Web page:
How I Choose Who Gets Featured in my Articles

A reader of some of my articles on Smashing Magazine emailled and asked if I had any advice on how he could get his business featured on a big website like Smashing Mag. I don’t hand out consultancy on improving your business’s visibility, but I’m happy to provide insight into how I choose who I feature. I thought that an extended version of that would be worth sharing:

  1. I often feature businesses or people who I’ve met online or offline – this is usually at WordCamps, but also people I chat with on Twitter or who show up in the various WordPress chat rooms. There’s a lot of people in WordPress and I try to keep as many people on my radar as possible – often the same people come to mind to approach about various aspects of WordPress.
  2. I like to find people who have a unique perspective or something interesting to say. I do a lot of research and interviews and the same answers appear again and again, so it’s quite refreshing when someone says something different or unexpected. I tend to go back to those people again and again.
  3. I do try to find people who I haven’t featured before – to do this I’ll do some research on the internet. I’ll contact someone on the basis of them doing something interesting, and having a professional website.
  4. Diversity is important. As a person who has the privilege of featuring people on Smashing Magazine  it’s my responsibility to represent the WordPress community as the diverse place that it is. I’m pro-active in contacting people of different genders and from a wide range of countries. In the end, there are always factors that affect who actually makes it to the final article – who gets back to me for the deadline and the quality of the responses, for example.
  5. I often look for WordPress contributors to feature – these could be prominent contributors or those who keep a low profile. Contributors are great as they are normally very driven, care about WordPress, and know a lot about it.
  6. I like to ask people who aren’t always so vocal. Sometimes people are shy about putting themselves forward, but that doesn’t mean that they don’t have something interesting to say. Often, when I contact people out of the blue they are surprised and flattered, which is a nice feeling.
  7. I never feature anyone who asks me specifically to. I’ve been offered money before to recommend people in my articles. If anyone ever asks me that then they’ll never be featured.
  8. I never contact anyone who violates the WordPress trademark.

Since I work with so many WordPress people, I do end up featuring my clients. After all, I know more about their businesses than others. But I always aim to be objective, normally reporting on the things that they say rather than the quality of their product or service. I don’t write reviews or comparisons between my clients and other businesses.

I guess that’s full disclosure!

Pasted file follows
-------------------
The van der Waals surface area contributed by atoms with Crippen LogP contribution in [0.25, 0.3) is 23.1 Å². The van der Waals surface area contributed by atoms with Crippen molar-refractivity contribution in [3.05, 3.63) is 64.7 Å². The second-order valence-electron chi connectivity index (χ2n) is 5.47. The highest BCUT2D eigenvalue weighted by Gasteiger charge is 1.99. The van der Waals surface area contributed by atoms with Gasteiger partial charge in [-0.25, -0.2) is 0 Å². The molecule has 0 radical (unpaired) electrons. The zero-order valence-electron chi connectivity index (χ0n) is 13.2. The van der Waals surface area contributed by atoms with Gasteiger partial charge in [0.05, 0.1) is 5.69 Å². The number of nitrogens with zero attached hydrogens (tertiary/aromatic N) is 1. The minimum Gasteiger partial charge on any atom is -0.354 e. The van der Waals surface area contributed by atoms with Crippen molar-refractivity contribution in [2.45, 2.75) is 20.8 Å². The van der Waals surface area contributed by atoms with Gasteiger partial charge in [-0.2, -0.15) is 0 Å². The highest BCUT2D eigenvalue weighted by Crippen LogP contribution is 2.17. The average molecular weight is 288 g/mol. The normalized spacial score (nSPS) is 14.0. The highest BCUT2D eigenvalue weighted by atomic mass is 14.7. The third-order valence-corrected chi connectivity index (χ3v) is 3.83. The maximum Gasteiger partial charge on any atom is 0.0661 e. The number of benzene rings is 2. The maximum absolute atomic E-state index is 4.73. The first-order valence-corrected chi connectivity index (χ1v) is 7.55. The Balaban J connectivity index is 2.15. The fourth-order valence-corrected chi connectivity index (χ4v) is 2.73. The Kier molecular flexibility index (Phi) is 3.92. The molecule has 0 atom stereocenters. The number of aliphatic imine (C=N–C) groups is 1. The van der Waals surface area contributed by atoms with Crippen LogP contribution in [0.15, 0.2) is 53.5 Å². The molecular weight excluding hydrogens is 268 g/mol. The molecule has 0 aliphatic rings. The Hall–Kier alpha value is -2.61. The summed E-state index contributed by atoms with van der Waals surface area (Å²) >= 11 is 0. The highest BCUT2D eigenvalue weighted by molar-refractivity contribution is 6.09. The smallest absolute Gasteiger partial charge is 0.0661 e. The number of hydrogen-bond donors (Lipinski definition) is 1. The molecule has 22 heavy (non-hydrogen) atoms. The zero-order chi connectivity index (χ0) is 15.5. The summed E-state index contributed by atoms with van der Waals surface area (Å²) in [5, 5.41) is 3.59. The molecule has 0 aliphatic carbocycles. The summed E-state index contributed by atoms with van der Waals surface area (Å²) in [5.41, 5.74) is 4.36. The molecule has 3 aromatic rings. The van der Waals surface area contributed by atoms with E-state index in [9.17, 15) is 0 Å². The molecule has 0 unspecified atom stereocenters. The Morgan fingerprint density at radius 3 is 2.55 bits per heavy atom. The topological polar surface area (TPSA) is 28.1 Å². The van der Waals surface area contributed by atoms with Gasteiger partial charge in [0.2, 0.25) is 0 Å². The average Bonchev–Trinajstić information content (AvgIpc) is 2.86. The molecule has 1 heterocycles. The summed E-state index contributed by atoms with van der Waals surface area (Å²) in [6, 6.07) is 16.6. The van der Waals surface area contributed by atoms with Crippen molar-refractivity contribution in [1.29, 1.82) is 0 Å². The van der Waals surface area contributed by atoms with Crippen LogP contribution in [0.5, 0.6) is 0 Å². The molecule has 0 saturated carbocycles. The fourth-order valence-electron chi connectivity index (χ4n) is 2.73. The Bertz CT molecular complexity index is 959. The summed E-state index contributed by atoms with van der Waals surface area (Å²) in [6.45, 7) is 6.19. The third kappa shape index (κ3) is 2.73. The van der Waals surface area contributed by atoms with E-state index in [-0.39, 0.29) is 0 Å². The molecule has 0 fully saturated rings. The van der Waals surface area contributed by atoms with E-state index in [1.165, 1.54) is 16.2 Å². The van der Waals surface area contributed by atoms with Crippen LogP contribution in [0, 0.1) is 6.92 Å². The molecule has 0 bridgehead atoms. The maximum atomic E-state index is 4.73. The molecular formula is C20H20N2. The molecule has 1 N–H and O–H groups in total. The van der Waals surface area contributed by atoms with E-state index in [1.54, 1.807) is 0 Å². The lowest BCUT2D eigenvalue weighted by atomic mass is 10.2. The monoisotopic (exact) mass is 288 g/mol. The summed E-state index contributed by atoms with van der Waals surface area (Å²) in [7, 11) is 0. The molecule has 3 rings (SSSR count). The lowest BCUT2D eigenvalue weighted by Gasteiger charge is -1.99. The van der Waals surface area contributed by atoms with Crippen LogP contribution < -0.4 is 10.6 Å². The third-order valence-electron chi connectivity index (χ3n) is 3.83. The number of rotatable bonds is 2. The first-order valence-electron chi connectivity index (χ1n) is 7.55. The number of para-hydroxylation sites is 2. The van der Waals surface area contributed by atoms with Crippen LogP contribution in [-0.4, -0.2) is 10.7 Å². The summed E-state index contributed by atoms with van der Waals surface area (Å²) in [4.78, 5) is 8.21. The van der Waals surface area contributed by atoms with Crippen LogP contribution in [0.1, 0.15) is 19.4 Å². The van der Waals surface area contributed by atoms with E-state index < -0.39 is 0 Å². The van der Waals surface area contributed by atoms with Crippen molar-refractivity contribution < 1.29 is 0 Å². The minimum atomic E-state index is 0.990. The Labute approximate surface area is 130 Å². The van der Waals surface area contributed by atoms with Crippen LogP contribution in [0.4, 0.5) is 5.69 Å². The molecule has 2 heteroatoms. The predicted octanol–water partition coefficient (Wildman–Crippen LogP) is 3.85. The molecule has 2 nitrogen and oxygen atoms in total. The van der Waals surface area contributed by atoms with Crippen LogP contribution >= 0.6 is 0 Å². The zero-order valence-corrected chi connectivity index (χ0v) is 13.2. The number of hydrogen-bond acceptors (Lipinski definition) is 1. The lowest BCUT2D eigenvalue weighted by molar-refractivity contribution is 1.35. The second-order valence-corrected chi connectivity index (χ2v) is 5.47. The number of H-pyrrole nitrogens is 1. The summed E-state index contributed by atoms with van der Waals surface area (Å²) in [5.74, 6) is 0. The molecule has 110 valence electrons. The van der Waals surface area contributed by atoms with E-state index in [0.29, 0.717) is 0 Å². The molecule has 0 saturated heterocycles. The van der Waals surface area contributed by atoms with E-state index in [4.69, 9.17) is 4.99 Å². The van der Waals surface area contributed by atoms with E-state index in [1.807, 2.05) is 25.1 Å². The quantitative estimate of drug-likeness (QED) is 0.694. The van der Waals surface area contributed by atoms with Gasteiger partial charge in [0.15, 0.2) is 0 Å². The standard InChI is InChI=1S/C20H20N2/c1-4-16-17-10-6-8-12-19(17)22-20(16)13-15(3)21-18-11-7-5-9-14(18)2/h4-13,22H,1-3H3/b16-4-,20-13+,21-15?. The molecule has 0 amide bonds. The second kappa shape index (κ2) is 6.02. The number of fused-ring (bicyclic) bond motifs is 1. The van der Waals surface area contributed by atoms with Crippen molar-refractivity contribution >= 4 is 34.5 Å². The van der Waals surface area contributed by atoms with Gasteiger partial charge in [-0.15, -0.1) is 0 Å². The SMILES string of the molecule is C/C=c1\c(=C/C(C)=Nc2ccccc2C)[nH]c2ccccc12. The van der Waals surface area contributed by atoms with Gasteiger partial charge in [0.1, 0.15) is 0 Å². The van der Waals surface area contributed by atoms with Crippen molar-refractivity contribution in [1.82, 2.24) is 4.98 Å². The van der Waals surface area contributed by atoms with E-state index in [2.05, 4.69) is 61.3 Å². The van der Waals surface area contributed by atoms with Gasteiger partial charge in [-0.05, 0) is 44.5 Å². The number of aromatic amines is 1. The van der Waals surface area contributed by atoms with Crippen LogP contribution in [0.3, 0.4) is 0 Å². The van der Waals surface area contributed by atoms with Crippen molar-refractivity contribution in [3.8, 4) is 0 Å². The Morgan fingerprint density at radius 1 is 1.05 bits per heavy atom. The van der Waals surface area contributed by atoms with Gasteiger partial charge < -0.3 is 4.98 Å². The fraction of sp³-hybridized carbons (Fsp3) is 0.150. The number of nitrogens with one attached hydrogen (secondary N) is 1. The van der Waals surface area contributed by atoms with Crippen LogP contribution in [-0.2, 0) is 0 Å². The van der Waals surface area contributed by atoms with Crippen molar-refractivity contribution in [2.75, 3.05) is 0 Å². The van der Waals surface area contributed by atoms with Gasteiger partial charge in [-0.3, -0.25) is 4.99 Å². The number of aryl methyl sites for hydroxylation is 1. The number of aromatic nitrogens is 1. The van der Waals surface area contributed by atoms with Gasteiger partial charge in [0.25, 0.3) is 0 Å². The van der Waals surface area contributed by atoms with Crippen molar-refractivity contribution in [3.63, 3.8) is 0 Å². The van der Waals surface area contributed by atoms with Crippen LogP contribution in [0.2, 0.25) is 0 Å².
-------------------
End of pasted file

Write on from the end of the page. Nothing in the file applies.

Speaking at WordCamp Netherlands this Weekend!

This weekend I’ll be in Utrecht, where I’ll be speaking at WordCamp Netherlands. This will be the second WordCamp I’ve attended, having been to WordCamp Portsmouth last year. Coen Jacobs wrote on his blog that he’ll be speaking and it inspired me to write a little bit here.

This is the first time that I’ll be speaking at a WordCamp so I’m a little bit nervous. And I’m not speaking once, I’m speaking twice!

Do’s and Don’ts for WordPress Startups

Bowe Frankema suggested that I do this presentation. It builds on articles I’ve been writing for Smashing Magazine over the past few months. I spent a lot of time emailing people who run WordPress businesses and it’s been great to use these contacts to put together a (hopefully) helpful list of advice for people about to start their own WordPress startup. It also includes some advice from me, that I’ve learned from starting up Words for WP.  They’ve put me on the keynote track - EEEP!

Writing Docs Like a Boss

Since my own WordPress superpower is writing documentation, I also thought it would be a good idea to say a bit about that. I’ve never seen a presentation about documentation at a WordCamp before and it’s actually a really important part of producing a successful WordPress product or service. In the presentation I’ll talk about how you can produce really great docs for a WordPress product. The title comes from a dumb thing that Bowe Frankema says all the time, then I was told by Paul Gibbs that it’s from this:

I’ll be writing up both of these as articles for Smashing Magazine so even if you can’t make it to Utrecht you can find out what I’ve been talking about (minus the silly clanger-voice that I have).

I’ll also be writing a piece for Smashing Mag called “Diary of a WordCamp” so I’ll be doing some roving reporting, taking photos of people and generally trying to keep track of everything that’s going on. If you’re there make sure you say hello!